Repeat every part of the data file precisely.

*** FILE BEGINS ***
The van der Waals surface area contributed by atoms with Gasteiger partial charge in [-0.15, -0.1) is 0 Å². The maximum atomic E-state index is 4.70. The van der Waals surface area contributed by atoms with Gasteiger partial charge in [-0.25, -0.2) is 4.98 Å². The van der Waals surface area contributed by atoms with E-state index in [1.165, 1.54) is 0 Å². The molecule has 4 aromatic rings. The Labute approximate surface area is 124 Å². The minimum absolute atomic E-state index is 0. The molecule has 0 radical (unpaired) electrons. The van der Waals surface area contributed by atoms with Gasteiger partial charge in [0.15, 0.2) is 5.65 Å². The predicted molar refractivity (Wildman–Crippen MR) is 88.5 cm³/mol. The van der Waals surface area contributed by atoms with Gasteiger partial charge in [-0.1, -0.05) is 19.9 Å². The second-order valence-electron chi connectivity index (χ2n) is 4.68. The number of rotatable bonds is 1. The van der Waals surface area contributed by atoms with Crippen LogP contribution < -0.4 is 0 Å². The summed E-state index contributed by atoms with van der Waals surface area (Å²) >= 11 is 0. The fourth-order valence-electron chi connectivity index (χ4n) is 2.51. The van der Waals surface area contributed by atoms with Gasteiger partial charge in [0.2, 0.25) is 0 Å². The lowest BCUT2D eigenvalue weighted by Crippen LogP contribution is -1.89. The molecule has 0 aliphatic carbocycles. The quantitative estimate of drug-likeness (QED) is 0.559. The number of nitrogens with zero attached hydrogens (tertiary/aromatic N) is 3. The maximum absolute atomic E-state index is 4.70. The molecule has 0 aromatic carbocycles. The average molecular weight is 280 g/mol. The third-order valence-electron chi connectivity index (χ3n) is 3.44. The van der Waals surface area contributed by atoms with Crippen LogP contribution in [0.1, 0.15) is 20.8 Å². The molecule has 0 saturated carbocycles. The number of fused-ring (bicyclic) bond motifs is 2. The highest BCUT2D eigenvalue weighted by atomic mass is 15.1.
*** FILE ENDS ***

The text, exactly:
The van der Waals surface area contributed by atoms with Gasteiger partial charge in [-0.15, -0.1) is 0 Å². The maximum atomic E-state index is 4.70. The van der Waals surface area contributed by atoms with Gasteiger partial charge in [-0.25, -0.2) is 4.98 Å². The van der Waals surface area contributed by atoms with E-state index in [1.165, 1.54) is 0 Å². The molecule has 4 aromatic rings. The Labute approximate surface area is 124 Å². The minimum absolute atomic E-state index is 0. The molecule has 0 radical (unpaired) electrons. The van der Waals surface area contributed by atoms with Gasteiger partial charge in [0.15, 0.2) is 5.65 Å². The predicted molar refractivity (Wildman–Crippen MR) is 88.5 cm³/mol. The van der Waals surface area contributed by atoms with Gasteiger partial charge in [-0.1, -0.05) is 19.9 Å². The second-order valence-electron chi connectivity index (χ2n) is 4.68. The number of rotatable bonds is 1. The van der Waals surface area contributed by atoms with Crippen LogP contribution < -0.4 is 0 Å². The summed E-state index contributed by atoms with van der Waals surface area (Å²) >= 11 is 0. The fourth-order valence-electron chi connectivity index (χ4n) is 2.51. The van der Waals surface area contributed by atoms with Gasteiger partial charge in [0.2, 0.25) is 0 Å². The lowest BCUT2D eigenvalue weighted by Crippen LogP contribution is -1.89. The molecule has 0 aliphatic carbocycles. The quantitative estimate of drug-likeness (QED) is 0.559. The number of nitrogens with zero attached hydrogens (tertiary/aromatic N) is 3. The maximum absolute atomic E-state index is 4.70. The molecule has 0 aromatic carbocycles. The average molecular weight is 280 g/mol. The third-order valence-electron chi connectivity index (χ3n) is 3.44. The van der Waals surface area contributed by atoms with Crippen LogP contribution in [0.1, 0.15) is 20.8 Å². The molecule has 0 saturated carbocycles. The number of fused-ring (bicyclic) bond motifs is 2. The highest BCUT2D eigenvalue weighted by atomic mass is 15.1.